Recent marijuana grow eradications in Santa Barbara County

A series of joint operations by the Santa Barbara County Sheriff’s Office and several other agencies raked in nearly $30 million worth of illegal marijuana plants from several sites in the county’s backcountry.

Twenty-five officers from the Sheriff’s Department, California Department of Justice, National Forest Service, and county Search and Rescue cleared out multiple grow sites on National Forest land, removing trash, tents, equipment and almost 12,000 adult cannabis plants, along with 38 pounds of processed marijuana.

Deputies found the mother lode southwest of Cuyama in the Sierra Madre Road area, discovering a large grow site containing approximately 10,500 adult plants. This cash crop provided the bulk of the operation’s numbers — in total, law enforcement secured 11,857 mature plants that DEA officials said were worth up to $29,642,500 on the street.

The Sheriff’s Office reported no arrests during the operation, but officials believe Mexican nationals were living at and tending to several of the grow sites. According to the California Department of Justice Campaign Against Marijuana Production (CAMP), Mexican cartels and other drug organizations have had an increased presence in California marijuana cultivation in order to tap into U.S. markets.

CAMP statistics report the size of typical grow sites have increased drastically over the past decade. In the late 1990s, fields of 3,000 to 5,000 plants were common. By 2003, fields were typically in the 5,000 to 10,000 plant range, with some massive sites containing as many as 30,000 to 40,000. The Sheriff’s Office reports grow sites of this magnitude are not unusual in Santa Barbara County.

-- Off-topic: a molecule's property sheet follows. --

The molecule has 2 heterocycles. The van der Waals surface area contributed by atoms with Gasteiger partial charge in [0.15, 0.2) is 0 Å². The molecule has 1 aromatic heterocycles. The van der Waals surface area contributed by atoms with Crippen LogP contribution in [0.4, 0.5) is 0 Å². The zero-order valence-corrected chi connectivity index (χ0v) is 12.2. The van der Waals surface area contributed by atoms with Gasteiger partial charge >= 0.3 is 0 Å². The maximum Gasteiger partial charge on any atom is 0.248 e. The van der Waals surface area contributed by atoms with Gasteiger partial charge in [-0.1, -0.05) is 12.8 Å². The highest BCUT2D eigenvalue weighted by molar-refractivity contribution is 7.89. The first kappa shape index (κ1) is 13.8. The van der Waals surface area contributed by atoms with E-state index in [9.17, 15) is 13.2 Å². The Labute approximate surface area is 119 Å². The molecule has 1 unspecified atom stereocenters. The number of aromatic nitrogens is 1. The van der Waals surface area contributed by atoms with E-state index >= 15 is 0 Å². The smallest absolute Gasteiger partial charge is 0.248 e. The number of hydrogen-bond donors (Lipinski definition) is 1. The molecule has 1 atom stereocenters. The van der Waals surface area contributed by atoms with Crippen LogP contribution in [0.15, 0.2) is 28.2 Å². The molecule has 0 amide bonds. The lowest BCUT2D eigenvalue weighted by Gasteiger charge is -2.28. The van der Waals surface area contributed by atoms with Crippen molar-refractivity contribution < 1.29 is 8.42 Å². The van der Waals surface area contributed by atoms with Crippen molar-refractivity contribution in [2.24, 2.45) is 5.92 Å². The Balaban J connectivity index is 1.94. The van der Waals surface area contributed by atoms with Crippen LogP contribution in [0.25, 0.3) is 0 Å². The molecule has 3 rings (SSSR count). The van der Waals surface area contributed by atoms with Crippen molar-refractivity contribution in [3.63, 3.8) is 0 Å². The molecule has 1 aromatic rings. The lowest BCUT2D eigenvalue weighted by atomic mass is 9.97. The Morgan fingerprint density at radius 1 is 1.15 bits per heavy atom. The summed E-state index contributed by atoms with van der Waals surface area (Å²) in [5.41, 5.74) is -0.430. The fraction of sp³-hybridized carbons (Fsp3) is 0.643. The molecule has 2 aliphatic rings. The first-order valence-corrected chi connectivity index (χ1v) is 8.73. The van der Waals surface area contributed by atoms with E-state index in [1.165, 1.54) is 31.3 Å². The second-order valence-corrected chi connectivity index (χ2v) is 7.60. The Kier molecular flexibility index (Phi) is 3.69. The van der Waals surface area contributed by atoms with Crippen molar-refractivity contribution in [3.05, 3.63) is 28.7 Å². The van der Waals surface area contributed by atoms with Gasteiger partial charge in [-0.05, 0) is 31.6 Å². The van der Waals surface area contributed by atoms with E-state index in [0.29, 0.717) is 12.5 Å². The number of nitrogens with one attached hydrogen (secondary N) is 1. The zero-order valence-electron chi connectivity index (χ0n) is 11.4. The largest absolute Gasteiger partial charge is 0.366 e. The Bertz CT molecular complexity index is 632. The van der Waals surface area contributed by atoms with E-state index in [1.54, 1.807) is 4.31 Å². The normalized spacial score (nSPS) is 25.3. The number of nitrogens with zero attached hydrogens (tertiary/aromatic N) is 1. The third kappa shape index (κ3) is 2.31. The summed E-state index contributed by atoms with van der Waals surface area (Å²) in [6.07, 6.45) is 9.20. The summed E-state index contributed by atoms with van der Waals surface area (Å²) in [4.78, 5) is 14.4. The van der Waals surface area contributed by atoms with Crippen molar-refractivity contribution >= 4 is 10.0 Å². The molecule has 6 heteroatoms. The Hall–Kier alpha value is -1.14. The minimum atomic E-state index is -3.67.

Bigger operations and the involvement of Mexican cartels pose a risk to public safety and environmental health in the area, Sheriff’s officials say. Illegal backcountry growers frequently dump trash and various chemicals that can pollute the water supply, as well as damming natural waterways for irrigation, which can harm native vegetation. In fact, investigators determined 2009’s La Brea Fire, which scorched 90,000 acres, originated from a faulty propane tank at an illegal cannabis grow site.

Sheriff’s officials say major sites are often the work of “dangerous drug cartels,” which often secure their sites with dangerous or deadly booby traps and arm their growers, sometimes with high-powered automatic weapons. One loaded 9mm handgun was found at a grow site off East Camino Cielo during the recent eradication.

Law enforcement officials encourage anyone observing suspicious behavior on National Forest land to contact the Sheriff’s Department immediately. Typical red flags include individuals carrying in large amounts of food or irrigation tubing, vehicles parked in the same area multiple times per week or month, new trails or increased use of low-attraction areas, and unusual loss of water flow in creeks.


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